Date of Degree


Document Type


Degree Name





Michael Edelstein

Committee Members

Elizabeth Field Hendrey

Simone Wegge

Subject Categories



This study concerns the measurement and quantification of the relationship between railroadization in the United States in the mid-19th century and the subsequent evolution of the modern, large-scale, corporate form of industrial business organization marked by significant economies of scale and scope, as described in various writings by Alfred Chandler. Focusing on American industry as it developed from 1850-1880 using data uniquely suited to empirical analysis of economies of scale and scope, its aim is to determine whether the growth of the American railroad network, as Chandler contended, expanded markets and augmented the American financial sector such that the result was a more concentrated, large-scale mode of industrial organization characterized by extensive and increasing economies of scale and scope in sync with the growth of its extensive railroad system.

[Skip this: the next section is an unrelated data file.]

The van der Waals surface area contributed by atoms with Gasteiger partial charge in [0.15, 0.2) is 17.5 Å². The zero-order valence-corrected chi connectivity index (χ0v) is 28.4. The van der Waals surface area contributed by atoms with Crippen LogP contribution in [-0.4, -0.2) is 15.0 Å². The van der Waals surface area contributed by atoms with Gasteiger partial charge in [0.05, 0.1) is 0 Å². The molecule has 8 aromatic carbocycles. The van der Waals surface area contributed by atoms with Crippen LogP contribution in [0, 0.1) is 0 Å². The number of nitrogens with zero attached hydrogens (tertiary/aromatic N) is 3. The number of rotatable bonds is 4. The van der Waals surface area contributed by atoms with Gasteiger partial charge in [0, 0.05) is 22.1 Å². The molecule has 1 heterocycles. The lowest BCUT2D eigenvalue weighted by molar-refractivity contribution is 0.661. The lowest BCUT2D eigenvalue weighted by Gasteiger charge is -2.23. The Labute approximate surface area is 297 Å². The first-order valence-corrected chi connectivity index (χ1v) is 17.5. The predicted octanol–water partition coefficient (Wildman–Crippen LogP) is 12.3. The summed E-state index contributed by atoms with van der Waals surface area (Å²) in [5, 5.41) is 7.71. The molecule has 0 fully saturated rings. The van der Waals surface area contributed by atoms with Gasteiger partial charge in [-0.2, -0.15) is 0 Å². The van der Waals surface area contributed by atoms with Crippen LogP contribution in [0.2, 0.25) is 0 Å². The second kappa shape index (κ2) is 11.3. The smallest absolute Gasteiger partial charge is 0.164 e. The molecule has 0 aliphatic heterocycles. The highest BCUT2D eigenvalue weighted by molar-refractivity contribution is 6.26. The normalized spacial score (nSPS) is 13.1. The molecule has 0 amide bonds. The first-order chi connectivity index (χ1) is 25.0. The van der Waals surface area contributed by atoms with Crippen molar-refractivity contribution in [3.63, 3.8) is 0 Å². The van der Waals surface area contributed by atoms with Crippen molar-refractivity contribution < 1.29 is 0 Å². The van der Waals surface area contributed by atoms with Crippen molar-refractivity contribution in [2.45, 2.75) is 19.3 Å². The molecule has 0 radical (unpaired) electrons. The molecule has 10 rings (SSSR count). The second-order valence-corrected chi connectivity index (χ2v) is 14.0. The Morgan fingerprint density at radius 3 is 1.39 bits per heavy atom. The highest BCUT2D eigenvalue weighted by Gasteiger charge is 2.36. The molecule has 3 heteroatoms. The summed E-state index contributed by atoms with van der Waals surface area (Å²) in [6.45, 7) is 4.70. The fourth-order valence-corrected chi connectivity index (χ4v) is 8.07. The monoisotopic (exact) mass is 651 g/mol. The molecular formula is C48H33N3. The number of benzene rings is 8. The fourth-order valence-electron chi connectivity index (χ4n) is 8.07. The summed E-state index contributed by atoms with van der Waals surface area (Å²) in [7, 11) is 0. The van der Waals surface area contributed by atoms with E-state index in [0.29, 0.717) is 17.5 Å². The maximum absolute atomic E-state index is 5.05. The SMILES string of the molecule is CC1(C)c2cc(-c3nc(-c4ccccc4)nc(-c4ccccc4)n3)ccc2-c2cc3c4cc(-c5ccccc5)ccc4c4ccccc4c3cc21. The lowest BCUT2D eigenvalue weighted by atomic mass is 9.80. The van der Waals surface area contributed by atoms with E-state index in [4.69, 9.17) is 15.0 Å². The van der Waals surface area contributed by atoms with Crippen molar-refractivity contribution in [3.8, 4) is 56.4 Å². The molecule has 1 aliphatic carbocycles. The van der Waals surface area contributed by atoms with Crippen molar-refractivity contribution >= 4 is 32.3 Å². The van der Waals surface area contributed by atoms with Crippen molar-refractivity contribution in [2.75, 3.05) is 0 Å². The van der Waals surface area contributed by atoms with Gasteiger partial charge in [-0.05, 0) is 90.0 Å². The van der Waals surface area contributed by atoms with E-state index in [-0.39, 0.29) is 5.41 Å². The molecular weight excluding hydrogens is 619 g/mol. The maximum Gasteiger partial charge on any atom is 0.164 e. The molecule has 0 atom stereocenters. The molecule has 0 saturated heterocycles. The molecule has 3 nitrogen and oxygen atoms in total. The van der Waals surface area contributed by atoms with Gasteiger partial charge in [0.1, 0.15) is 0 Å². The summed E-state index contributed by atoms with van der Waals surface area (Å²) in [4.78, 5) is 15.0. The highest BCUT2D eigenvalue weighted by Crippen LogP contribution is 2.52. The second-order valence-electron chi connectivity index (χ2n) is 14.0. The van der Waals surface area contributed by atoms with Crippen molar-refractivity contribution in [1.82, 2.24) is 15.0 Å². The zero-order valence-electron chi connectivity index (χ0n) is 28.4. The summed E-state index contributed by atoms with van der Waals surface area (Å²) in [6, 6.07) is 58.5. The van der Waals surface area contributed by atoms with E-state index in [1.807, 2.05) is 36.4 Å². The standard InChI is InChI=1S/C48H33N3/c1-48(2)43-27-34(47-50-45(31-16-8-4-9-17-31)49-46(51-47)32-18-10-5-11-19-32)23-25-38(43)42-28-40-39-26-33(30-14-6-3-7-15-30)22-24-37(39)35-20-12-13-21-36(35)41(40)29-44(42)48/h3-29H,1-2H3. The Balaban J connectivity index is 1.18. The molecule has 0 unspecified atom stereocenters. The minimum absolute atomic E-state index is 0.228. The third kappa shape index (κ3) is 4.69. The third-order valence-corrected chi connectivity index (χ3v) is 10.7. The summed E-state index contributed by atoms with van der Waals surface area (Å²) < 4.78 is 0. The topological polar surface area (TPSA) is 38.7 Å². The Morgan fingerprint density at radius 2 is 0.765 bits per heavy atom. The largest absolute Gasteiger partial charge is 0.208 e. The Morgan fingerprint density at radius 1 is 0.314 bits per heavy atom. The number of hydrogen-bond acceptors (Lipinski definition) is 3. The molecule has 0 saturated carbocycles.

Apart from some positive results found in the scope analysis of Chapter 6 showing an ascending scope pattern from 1850-1880 in a few key industries, our findings indicate an overall gloomy prognosis for the empirical validity of the Chandler hypothesis. With the cross-country analyses of Chapters 2 and 3 showing no evidence of a greater expansion of the railroad systems of the United States and Germany at mid-century and resultant vastness thereof with respect to Britain circa the 1870's as contributing to a more concentrated industrial sector in those countries, and the mixed evidence in support of a rise in efficient scale in American industry from 1860-1880 as shown in Chapters 4 and 5, not to mention the omnipresent dips at 1870 seen in both the scale and scope estimates, our findings reflect poorly upon Chandler's idea of that date as the benchmark period in which to begin to expect to see the effects of transportation improvements upon scale and scope economies in American industry. Rather, they indicate a far greater impact of the Civil War aftermath shock than Chandler accounted for--perhaps one that persisted on until the 1880's--and suggest a much later date of the full impact of the railroads upon scale and scope of industry than Chandler bargained for--perhaps 1900 as indicated by Atack (1985).


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